[Date Prev][Date Next][Thread Prev][Thread Next][Date Index][Thread Index]
Re: Technology and Coping
On Mon, 16 Jun 1997 09:33:02 -0400 (EDT),
Sorrento95@aol.com <Sorrento95@aol.com> wrote:
> We shouldn't have to buy expensive devices to
> keep recreational noise out of our homes.
I think the expense is another good reason to try and keep noise
cancellation systems from being hailed as the answer to the problem.
Unless some government subsidy program could make such technology
affordable for *everyone* only the affluent would benefit from it.
Any government actually faced with having to fund such a program would
probably take a hard look at using the funds to enforce existing noise
control laws instead.
And thinking of funds to enforce existing noise control laws, I was
listening to a radio program the other day on public funding for mass
transit. I believe the person being interviewed was a transportation
planner from Portland, OR. This person said that in the U.S. something
like 1.2 billion dollars was being spent (annually?) on subsidies for
mass transit, basically just trying to get people from the suburbs to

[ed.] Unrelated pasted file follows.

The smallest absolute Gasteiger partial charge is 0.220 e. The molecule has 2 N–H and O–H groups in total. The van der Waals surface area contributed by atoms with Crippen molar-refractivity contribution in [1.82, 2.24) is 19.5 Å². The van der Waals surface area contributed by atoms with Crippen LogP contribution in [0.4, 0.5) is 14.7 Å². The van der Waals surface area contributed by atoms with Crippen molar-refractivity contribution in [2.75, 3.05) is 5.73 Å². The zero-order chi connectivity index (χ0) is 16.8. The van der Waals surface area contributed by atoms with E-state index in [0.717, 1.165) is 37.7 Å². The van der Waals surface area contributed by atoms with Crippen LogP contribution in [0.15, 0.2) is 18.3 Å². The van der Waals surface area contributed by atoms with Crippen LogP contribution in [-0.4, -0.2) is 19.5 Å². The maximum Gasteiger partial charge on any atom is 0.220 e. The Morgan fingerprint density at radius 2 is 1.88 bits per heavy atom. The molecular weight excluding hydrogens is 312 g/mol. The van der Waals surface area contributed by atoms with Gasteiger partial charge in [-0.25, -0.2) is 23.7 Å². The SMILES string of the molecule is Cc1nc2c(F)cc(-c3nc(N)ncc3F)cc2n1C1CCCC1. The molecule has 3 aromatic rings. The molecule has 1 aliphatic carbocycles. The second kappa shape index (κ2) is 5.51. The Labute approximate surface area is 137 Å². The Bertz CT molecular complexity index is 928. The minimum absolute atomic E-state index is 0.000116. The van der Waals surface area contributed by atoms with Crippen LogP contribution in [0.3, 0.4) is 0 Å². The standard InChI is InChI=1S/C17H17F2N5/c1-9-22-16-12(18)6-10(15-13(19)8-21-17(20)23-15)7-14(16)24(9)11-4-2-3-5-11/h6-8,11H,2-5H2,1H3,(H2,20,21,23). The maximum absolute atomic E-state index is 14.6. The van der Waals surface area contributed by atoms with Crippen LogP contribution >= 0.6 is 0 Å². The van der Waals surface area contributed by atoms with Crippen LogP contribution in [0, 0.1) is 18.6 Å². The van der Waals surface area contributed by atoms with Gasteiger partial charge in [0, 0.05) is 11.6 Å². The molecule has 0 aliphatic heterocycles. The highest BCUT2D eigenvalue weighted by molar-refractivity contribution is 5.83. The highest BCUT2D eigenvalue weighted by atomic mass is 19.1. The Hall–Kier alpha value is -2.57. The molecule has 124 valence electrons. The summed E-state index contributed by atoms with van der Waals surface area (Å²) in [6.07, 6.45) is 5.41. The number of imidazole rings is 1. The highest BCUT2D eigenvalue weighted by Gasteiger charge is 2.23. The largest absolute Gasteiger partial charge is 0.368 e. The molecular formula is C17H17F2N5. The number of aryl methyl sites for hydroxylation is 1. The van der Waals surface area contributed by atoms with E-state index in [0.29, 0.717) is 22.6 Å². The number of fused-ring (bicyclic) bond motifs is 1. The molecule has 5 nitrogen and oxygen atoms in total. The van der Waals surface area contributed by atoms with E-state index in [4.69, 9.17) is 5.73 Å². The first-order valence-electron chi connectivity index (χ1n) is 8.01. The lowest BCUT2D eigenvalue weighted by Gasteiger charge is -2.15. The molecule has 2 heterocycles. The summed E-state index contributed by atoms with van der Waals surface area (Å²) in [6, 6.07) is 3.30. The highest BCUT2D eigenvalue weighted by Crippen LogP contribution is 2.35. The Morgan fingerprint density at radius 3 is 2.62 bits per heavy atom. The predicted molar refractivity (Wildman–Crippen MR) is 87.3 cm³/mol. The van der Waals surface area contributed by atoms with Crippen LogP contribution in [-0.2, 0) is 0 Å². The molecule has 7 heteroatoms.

use mass transit instead of driving. One of the reasons cited for
people wanting to leave urban centers for the suburbs was the desire
for "quiet". Now it seems to me that if instead of having people
leave the city to find quiet, we could instead bring quiet to the
city, then we wouldn't need to spend so much on subsidies for mass
transit. Without the need to "get away" to find peace and quiet, I
think people would naturally prefer to live near where they work.
David Staudacher - email@example.com
QUIET-LIST: Internet Mail List and Forum for discussion of Noise Pollution,
Soundscape Awareness, and the Right to Quiet. Email: "firstname.lastname@example.org"
To subscribe, email "email@example.com" with message "subscribe quiet-list".
For info, send message "info quiet-list" to same.
Date Index |